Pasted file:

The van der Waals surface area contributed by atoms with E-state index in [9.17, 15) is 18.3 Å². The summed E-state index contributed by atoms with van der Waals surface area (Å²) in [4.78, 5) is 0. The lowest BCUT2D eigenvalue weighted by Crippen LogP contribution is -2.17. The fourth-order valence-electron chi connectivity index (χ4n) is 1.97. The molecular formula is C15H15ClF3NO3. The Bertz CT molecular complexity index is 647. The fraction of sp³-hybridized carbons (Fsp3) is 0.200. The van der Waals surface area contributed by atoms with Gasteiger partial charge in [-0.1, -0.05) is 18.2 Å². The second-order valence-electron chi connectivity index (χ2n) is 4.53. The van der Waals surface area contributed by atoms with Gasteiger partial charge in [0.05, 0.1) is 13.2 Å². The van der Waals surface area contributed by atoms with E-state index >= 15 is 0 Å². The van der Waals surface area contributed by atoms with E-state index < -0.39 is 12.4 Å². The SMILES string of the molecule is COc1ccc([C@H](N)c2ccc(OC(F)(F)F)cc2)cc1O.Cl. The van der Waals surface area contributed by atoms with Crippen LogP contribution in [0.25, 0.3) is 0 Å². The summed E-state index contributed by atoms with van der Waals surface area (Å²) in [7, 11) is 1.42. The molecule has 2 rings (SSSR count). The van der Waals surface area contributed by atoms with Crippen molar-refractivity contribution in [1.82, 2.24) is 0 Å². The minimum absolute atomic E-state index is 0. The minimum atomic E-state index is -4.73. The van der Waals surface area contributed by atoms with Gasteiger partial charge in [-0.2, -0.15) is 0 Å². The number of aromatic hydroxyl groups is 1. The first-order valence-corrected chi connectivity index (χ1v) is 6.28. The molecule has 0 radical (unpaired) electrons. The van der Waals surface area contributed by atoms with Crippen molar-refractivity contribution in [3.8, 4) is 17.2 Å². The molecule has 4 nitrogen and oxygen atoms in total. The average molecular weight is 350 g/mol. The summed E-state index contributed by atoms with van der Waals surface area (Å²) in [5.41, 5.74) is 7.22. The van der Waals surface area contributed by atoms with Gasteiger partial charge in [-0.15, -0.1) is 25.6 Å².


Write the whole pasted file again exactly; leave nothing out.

The van der Waals surface area contributed by atoms with E-state index in [9.17, 15) is 18.3 Å². The summed E-state index contributed by atoms with van der Waals surface area (Å²) in [4.78, 5) is 0. The lowest BCUT2D eigenvalue weighted by Crippen LogP contribution is -2.17. The fourth-order valence-electron chi connectivity index (χ4n) is 1.97. The molecular formula is C15H15ClF3NO3. The Bertz CT molecular complexity index is 647. The fraction of sp³-hybridized carbons (Fsp3) is 0.200. The van der Waals surface area contributed by atoms with Gasteiger partial charge in [-0.1, -0.05) is 18.2 Å². The second-order valence-electron chi connectivity index (χ2n) is 4.53. The van der Waals surface area contributed by atoms with Gasteiger partial charge in [0.05, 0.1) is 13.2 Å². The van der Waals surface area contributed by atoms with E-state index >= 15 is 0 Å². The van der Waals surface area contributed by atoms with E-state index < -0.39 is 12.4 Å². The SMILES string of the molecule is COc1ccc([C@H](N)c2ccc(OC(F)(F)F)cc2)cc1O.Cl. The van der Waals surface area contributed by atoms with Crippen LogP contribution in [0.25, 0.3) is 0 Å². The summed E-state index contributed by atoms with van der Waals surface area (Å²) in [7, 11) is 1.42. The molecule has 2 rings (SSSR count). The van der Waals surface area contributed by atoms with Crippen molar-refractivity contribution in [1.82, 2.24) is 0 Å². The minimum absolute atomic E-state index is 0. The minimum atomic E-state index is -4.73. The van der Waals surface area contributed by atoms with Gasteiger partial charge in [-0.2, -0.15) is 0 Å². The number of aromatic hydroxyl groups is 1. The first-order valence-corrected chi connectivity index (χ1v) is 6.28. The molecule has 0 radical (unpaired) electrons. The van der Waals surface area contributed by atoms with Crippen molar-refractivity contribution in [3.8, 4) is 17.2 Å². The molecule has 4 nitrogen and oxygen atoms in total. The average molecular weight is 350 g/mol. The summed E-state index contributed by atoms with van der Waals surface area (Å²) in [5.41, 5.74) is 7.22. The van der Waals surface area contributed by atoms with Gasteiger partial charge in [-0.15, -0.1) is 25.6 Å².